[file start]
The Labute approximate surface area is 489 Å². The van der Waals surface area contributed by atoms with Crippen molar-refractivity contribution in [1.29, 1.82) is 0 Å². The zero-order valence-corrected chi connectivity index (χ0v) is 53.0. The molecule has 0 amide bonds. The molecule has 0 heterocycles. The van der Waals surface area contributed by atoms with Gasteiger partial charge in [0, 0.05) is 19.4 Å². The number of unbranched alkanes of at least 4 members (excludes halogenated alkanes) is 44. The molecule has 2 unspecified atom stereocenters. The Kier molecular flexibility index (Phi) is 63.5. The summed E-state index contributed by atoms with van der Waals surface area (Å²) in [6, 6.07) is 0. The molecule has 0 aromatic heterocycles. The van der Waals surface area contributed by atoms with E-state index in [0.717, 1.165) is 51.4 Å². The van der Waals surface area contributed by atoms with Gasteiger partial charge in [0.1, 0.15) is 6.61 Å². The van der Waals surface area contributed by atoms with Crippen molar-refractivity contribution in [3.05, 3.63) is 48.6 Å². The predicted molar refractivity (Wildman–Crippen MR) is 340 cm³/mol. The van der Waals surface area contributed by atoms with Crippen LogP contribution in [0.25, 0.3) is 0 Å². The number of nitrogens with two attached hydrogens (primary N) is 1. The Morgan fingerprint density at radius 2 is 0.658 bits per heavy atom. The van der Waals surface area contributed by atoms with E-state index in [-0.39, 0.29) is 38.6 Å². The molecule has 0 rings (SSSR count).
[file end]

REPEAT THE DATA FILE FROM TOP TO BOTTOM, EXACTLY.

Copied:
The Labute approximate surface area is 489 Å². The van der Waals surface area contributed by atoms with Crippen molar-refractivity contribution in [1.29, 1.82) is 0 Å². The zero-order valence-corrected chi connectivity index (χ0v) is 53.0. The molecule has 0 amide bonds. The molecule has 0 heterocycles. The van der Waals surface area contributed by atoms with Gasteiger partial charge in [0, 0.05) is 19.4 Å². The number of unbranched alkanes of at least 4 members (excludes halogenated alkanes) is 44. The molecule has 2 unspecified atom stereocenters. The Kier molecular flexibility index (Phi) is 63.5. The summed E-state index contributed by atoms with van der Waals surface area (Å²) in [6, 6.07) is 0. The molecule has 0 aromatic heterocycles. The van der Waals surface area contributed by atoms with E-state index in [0.717, 1.165) is 51.4 Å². The van der Waals surface area contributed by atoms with Gasteiger partial charge in [0.1, 0.15) is 6.61 Å². The van der Waals surface area contributed by atoms with Crippen molar-refractivity contribution in [3.05, 3.63) is 48.6 Å². The predicted molar refractivity (Wildman–Crippen MR) is 340 cm³/mol. The van der Waals surface area contributed by atoms with Crippen LogP contribution in [0.25, 0.3) is 0 Å². The number of nitrogens with two attached hydrogens (primary N) is 1. The Morgan fingerprint density at radius 2 is 0.658 bits per heavy atom. The van der Waals surface area contributed by atoms with E-state index in [-0.39, 0.29) is 38.6 Å². The molecule has 0 rings (SSSR count).